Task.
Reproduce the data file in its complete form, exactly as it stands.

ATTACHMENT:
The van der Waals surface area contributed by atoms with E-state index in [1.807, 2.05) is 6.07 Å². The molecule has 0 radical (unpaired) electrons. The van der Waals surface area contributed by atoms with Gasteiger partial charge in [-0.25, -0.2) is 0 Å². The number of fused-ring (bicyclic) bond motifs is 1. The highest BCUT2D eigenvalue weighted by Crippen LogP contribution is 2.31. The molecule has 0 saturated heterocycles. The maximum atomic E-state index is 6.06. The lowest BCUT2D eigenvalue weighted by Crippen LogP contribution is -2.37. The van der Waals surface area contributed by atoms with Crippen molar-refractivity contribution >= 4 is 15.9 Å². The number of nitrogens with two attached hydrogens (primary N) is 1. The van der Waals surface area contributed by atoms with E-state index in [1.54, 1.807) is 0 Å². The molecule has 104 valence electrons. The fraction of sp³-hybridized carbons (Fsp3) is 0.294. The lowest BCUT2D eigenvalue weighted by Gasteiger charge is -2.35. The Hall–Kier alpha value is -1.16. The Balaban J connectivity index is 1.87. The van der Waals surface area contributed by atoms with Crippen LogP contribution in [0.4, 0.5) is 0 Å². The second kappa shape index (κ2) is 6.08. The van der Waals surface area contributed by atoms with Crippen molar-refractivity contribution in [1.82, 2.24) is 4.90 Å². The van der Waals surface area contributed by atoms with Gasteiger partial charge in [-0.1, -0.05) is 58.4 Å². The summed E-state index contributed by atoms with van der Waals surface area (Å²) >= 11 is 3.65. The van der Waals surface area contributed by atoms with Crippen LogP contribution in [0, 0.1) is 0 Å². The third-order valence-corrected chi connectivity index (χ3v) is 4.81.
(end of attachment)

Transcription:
The van der Waals surface area contributed by atoms with E-state index in [1.807, 2.05) is 6.07 Å². The molecule has 0 radical (unpaired) electrons. The van der Waals surface area contributed by atoms with Gasteiger partial charge in [-0.25, -0.2) is 0 Å². The number of fused-ring (bicyclic) bond motifs is 1. The highest BCUT2D eigenvalue weighted by Crippen LogP contribution is 2.31. The molecule has 0 saturated heterocycles. The maximum atomic E-state index is 6.06. The lowest BCUT2D eigenvalue weighted by Crippen LogP contribution is -2.37. The van der Waals surface area contributed by atoms with Crippen molar-refractivity contribution >= 4 is 15.9 Å². The number of nitrogens with two attached hydrogens (primary N) is 1. The van der Waals surface area contributed by atoms with E-state index in [1.54, 1.807) is 0 Å². The molecule has 104 valence electrons. The fraction of sp³-hybridized carbons (Fsp3) is 0.294. The lowest BCUT2D eigenvalue weighted by Gasteiger charge is -2.35. The Hall–Kier alpha value is -1.16. The Balaban J connectivity index is 1.87. The van der Waals surface area contributed by atoms with Crippen LogP contribution in [0.4, 0.5) is 0 Å². The second kappa shape index (κ2) is 6.08. The van der Waals surface area contributed by atoms with Crippen molar-refractivity contribution in [1.82, 2.24) is 4.90 Å². The van der Waals surface area contributed by atoms with Gasteiger partial charge in [-0.1, -0.05) is 58.4 Å². The summed E-state index contributed by atoms with van der Waals surface area (Å²) >= 11 is 3.65. The van der Waals surface area contributed by atoms with Crippen LogP contribution in [0, 0.1) is 0 Å². The third-order valence-corrected chi connectivity index (χ3v) is 4.81.